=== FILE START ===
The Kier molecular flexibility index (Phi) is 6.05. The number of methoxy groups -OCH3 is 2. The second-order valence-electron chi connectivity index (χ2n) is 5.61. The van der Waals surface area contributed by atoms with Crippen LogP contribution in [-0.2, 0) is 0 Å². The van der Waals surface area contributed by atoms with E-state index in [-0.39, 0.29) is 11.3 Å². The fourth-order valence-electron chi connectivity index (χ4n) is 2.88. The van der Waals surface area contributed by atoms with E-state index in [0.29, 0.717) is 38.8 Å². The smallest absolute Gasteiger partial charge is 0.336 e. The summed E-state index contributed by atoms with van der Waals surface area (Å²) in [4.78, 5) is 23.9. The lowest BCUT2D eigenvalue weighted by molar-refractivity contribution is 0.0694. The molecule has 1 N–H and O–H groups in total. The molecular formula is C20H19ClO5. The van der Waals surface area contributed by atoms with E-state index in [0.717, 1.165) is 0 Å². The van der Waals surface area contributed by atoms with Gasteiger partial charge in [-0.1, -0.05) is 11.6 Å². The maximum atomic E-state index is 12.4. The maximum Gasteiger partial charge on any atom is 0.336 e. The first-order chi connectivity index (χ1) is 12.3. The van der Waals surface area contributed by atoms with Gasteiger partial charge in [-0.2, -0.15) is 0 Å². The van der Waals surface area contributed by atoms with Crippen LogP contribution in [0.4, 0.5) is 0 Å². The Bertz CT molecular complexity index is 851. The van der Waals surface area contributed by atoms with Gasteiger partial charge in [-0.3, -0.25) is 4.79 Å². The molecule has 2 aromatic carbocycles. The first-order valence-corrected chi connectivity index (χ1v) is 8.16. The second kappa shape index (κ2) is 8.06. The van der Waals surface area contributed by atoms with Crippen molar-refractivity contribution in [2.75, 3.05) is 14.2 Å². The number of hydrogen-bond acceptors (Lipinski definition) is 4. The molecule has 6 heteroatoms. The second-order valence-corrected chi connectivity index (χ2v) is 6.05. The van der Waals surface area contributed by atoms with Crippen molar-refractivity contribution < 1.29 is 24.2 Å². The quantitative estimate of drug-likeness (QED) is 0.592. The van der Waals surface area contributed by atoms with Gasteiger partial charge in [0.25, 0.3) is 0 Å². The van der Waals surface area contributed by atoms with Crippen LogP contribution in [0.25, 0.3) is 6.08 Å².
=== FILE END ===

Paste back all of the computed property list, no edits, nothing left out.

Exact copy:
The Kier molecular flexibility index (Phi) is 6.05. The number of methoxy groups -OCH3 is 2. The second-order valence-electron chi connectivity index (χ2n) is 5.61. The van der Waals surface area contributed by atoms with Crippen LogP contribution in [-0.2, 0) is 0 Å². The van der Waals surface area contributed by atoms with E-state index in [-0.39, 0.29) is 11.3 Å². The fourth-order valence-electron chi connectivity index (χ4n) is 2.88. The van der Waals surface area contributed by atoms with E-state index in [0.29, 0.717) is 38.8 Å². The smallest absolute Gasteiger partial charge is 0.336 e. The summed E-state index contributed by atoms with van der Waals surface area (Å²) in [4.78, 5) is 23.9. The lowest BCUT2D eigenvalue weighted by molar-refractivity contribution is 0.0694. The molecule has 1 N–H and O–H groups in total. The molecular formula is C20H19ClO5. The van der Waals surface area contributed by atoms with E-state index in [0.717, 1.165) is 0 Å². The van der Waals surface area contributed by atoms with Gasteiger partial charge in [-0.1, -0.05) is 11.6 Å². The maximum atomic E-state index is 12.4. The maximum Gasteiger partial charge on any atom is 0.336 e. The first-order chi connectivity index (χ1) is 12.3. The van der Waals surface area contributed by atoms with Gasteiger partial charge in [-0.2, -0.15) is 0 Å². The van der Waals surface area contributed by atoms with Crippen LogP contribution in [0.4, 0.5) is 0 Å². The Bertz CT molecular complexity index is 851. The van der Waals surface area contributed by atoms with Gasteiger partial charge in [-0.3, -0.25) is 4.79 Å². The molecule has 2 aromatic carbocycles. The first-order valence-corrected chi connectivity index (χ1v) is 8.16. The second kappa shape index (κ2) is 8.06. The van der Waals surface area contributed by atoms with Crippen molar-refractivity contribution in [2.75, 3.05) is 14.2 Å². The number of hydrogen-bond acceptors (Lipinski definition) is 4. The molecule has 6 heteroatoms. The second-order valence-corrected chi connectivity index (χ2v) is 6.05. The van der Waals surface area contributed by atoms with Crippen molar-refractivity contribution < 1.29 is 24.2 Å². The quantitative estimate of drug-likeness (QED) is 0.592. The van der Waals surface area contributed by atoms with Gasteiger partial charge in [0.25, 0.3) is 0 Å². The van der Waals surface area contributed by atoms with Crippen LogP contribution in [0.25, 0.3) is 6.08 Å².